Alright, so at present the price of a barrel of oil sits at $50; well down from the triple-digit norm of a few years ago, but still extraordinarily high relative to the cheap energy days of the 80s and 90s.  Somewhat shockingly, the reaction from the right is a celebratory one defined by loud cheers for fracking advances achieved by the wise minds in the U.S. energy industry.  About those wise minds, there’s no dispute.  About the importance of oil to global growth, there’s similarly no dispute.  As for the weak-kneed hysteria from the reliably emotional left about how the planet will be destroyed by the consumption of oil that comes from the earth, let’s truly be serious

Still, are the fracking cheerleaders from the right much better? In their efforts to prove the importance of a U.S. energy industry to our economic health, they’re promoting “fake news” of the most embarrassing kind.  Supposedly oil at $50/barrel is some kind of fracking accomplishment, and it’s one that has vanquished the always oversold OPEC.  Let’s again be serious.  Ignored by the fracking cheerleaders is that a dollar which bought 1/1900th of an ounce of gold in 2011 now buys 1/1250th.  Oil is priced in dollars.  Of course oil is cheaper today than it was several years ago.

Beyond that, since when is $50 oil an accomplishment? In the 1990s such a number would have properly horrified the punditry, economic or otherwise.  And lest we forget, the U.S. energy industry was largely non-existent in the booming 1990s when oil once again fell to $10/barrel.  Based on the ridiculous twisting of reality and numbers by fracking’s cheering section, the rise of this extraction technique has been a boon for OPEC and a disaster for gasoline consumers.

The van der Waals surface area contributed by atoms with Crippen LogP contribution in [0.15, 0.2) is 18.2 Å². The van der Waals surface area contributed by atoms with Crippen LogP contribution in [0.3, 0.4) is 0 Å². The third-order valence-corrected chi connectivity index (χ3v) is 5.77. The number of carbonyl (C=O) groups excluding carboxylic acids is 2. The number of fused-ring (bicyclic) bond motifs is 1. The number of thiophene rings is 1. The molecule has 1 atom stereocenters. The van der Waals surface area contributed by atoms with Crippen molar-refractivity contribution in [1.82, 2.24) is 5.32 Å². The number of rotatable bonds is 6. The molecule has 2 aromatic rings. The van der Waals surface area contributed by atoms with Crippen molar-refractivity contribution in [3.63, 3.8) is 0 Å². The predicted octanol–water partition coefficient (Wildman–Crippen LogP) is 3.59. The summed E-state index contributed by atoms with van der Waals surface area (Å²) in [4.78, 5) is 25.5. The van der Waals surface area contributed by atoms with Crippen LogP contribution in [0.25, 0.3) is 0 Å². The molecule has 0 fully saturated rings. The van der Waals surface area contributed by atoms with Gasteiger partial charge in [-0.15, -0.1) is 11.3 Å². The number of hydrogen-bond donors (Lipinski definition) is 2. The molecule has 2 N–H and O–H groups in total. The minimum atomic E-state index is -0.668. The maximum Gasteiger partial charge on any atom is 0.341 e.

More than either side of the ideological divide is willing to admit, or comprehend, the price of oil is most driven by the value of the dollar.  When it’s weak oil is nominally expensive, when it’s strong, oil is nominally cheap.  When the dollar is stable, history is very clear that oil’s price is too.  $50 oil is a sure sign of economy-sapping dollar mismanagement and devaluation in the 21st century as opposed to evidence of a U.S. extraction technique having unclothed OPEC.  For conservatives who’ve gone head over hysterical heels for the same extraction technique that has achieved acclaim at a time of some of the highest oil prices in history is for those same conservatives to give new meaning to the phrase “soft bigotry of low expectations.” The right can do better.

John Tamny is editor of RealClearMarkets, Director of the Center for Economic Freedom at FreedomWorks, and a senior economic adviser to Toreador Research and Trading ( He's the author of Who Needs the Fed? (Encounter Books, 2016), along with Popular Economics (Regnery, 2015).  His next book, set for release in May of 2018, is titled The End of Work (Regnery).  It chronicles the exciting explosion of remunerative jobs that don't feel at all like work.